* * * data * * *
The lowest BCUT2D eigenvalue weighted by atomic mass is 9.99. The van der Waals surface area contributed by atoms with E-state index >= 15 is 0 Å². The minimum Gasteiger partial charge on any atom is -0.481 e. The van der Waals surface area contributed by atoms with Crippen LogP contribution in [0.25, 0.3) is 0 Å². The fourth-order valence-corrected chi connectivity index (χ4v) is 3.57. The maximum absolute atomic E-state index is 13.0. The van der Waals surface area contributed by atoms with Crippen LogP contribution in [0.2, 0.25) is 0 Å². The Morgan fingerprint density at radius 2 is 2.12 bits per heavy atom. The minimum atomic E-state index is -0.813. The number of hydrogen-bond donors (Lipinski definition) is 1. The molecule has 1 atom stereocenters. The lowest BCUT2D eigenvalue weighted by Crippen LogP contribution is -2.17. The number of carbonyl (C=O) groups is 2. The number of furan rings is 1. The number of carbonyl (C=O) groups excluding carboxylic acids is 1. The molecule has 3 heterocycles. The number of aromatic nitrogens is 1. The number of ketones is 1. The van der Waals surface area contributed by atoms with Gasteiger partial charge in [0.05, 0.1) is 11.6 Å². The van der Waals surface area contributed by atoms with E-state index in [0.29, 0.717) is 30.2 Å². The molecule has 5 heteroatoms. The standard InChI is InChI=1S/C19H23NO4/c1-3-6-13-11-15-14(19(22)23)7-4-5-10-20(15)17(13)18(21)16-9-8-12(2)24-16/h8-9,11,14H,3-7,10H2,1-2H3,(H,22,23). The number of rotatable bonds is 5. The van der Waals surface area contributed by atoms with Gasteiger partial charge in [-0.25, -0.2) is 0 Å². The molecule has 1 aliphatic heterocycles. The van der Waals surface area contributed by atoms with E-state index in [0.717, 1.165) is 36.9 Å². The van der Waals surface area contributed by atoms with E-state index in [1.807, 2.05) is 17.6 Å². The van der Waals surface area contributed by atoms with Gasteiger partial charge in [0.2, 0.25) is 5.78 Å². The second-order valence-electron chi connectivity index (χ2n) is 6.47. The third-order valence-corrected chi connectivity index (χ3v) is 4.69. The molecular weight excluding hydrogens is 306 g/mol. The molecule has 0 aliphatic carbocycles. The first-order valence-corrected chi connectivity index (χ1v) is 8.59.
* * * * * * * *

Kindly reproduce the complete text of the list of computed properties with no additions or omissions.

The lowest BCUT2D eigenvalue weighted by atomic mass is 9.99. The van der Waals surface area contributed by atoms with E-state index >= 15 is 0 Å². The minimum Gasteiger partial charge on any atom is -0.481 e. The van der Waals surface area contributed by atoms with Crippen LogP contribution in [0.25, 0.3) is 0 Å². The fourth-order valence-corrected chi connectivity index (χ4v) is 3.57. The maximum absolute atomic E-state index is 13.0. The van der Waals surface area contributed by atoms with Crippen LogP contribution in [0.2, 0.25) is 0 Å². The Morgan fingerprint density at radius 2 is 2.12 bits per heavy atom. The minimum atomic E-state index is -0.813. The number of hydrogen-bond donors (Lipinski definition) is 1. The molecule has 1 atom stereocenters. The lowest BCUT2D eigenvalue weighted by Crippen LogP contribution is -2.17. The number of carbonyl (C=O) groups is 2. The number of furan rings is 1. The number of carbonyl (C=O) groups excluding carboxylic acids is 1. The molecule has 3 heterocycles. The number of aromatic nitrogens is 1. The number of ketones is 1. The van der Waals surface area contributed by atoms with Gasteiger partial charge in [0.05, 0.1) is 11.6 Å². The van der Waals surface area contributed by atoms with E-state index in [0.29, 0.717) is 30.2 Å². The molecule has 5 heteroatoms. The standard InChI is InChI=1S/C19H23NO4/c1-3-6-13-11-15-14(19(22)23)7-4-5-10-20(15)17(13)18(21)16-9-8-12(2)24-16/h8-9,11,14H,3-7,10H2,1-2H3,(H,22,23). The number of rotatable bonds is 5. The van der Waals surface area contributed by atoms with Gasteiger partial charge in [-0.25, -0.2) is 0 Å². The molecule has 1 aliphatic heterocycles. The van der Waals surface area contributed by atoms with E-state index in [0.717, 1.165) is 36.9 Å². The van der Waals surface area contributed by atoms with E-state index in [1.807, 2.05) is 17.6 Å². The van der Waals surface area contributed by atoms with Gasteiger partial charge in [0.2, 0.25) is 5.78 Å². The second-order valence-electron chi connectivity index (χ2n) is 6.47. The third-order valence-corrected chi connectivity index (χ3v) is 4.69. The molecular weight excluding hydrogens is 306 g/mol. The molecule has 0 aliphatic carbocycles. The first-order valence-corrected chi connectivity index (χ1v) is 8.59.